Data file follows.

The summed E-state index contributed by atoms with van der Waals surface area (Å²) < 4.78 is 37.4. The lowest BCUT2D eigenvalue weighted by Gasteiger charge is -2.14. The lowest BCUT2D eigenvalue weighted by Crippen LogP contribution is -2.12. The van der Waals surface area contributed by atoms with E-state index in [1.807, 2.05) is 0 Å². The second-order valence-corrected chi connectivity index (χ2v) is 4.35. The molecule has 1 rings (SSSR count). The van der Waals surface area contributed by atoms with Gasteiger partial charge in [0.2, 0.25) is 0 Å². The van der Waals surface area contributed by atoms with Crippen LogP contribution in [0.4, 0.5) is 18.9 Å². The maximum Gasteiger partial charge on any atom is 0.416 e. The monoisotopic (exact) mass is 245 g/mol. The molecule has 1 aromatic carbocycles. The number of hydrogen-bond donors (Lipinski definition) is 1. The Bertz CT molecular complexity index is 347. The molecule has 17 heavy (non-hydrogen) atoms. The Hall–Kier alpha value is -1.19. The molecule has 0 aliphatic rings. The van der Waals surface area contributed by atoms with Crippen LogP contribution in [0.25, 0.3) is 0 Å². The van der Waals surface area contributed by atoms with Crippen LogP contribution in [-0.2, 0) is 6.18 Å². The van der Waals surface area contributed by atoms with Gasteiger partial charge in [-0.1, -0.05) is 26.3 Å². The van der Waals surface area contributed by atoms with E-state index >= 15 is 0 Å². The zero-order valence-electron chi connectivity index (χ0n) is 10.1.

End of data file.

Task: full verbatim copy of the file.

The summed E-state index contributed by atoms with van der Waals surface area (Å²) < 4.78 is 37.4. The lowest BCUT2D eigenvalue weighted by Gasteiger charge is -2.14. The lowest BCUT2D eigenvalue weighted by Crippen LogP contribution is -2.12. The van der Waals surface area contributed by atoms with E-state index in [1.807, 2.05) is 0 Å². The second-order valence-corrected chi connectivity index (χ2v) is 4.35. The molecule has 1 rings (SSSR count). The van der Waals surface area contributed by atoms with Gasteiger partial charge in [0.2, 0.25) is 0 Å². The van der Waals surface area contributed by atoms with Crippen LogP contribution in [0.4, 0.5) is 18.9 Å². The maximum Gasteiger partial charge on any atom is 0.416 e. The monoisotopic (exact) mass is 245 g/mol. The molecule has 1 aromatic carbocycles. The number of hydrogen-bond donors (Lipinski definition) is 1. The Bertz CT molecular complexity index is 347. The molecule has 17 heavy (non-hydrogen) atoms. The Hall–Kier alpha value is -1.19. The molecule has 0 aliphatic rings. The van der Waals surface area contributed by atoms with Crippen LogP contribution in [0.25, 0.3) is 0 Å². The van der Waals surface area contributed by atoms with Crippen LogP contribution in [-0.2, 0) is 6.18 Å². The van der Waals surface area contributed by atoms with Gasteiger partial charge in [-0.1, -0.05) is 26.3 Å². The van der Waals surface area contributed by atoms with E-state index >= 15 is 0 Å². The zero-order valence-electron chi connectivity index (χ0n) is 10.1.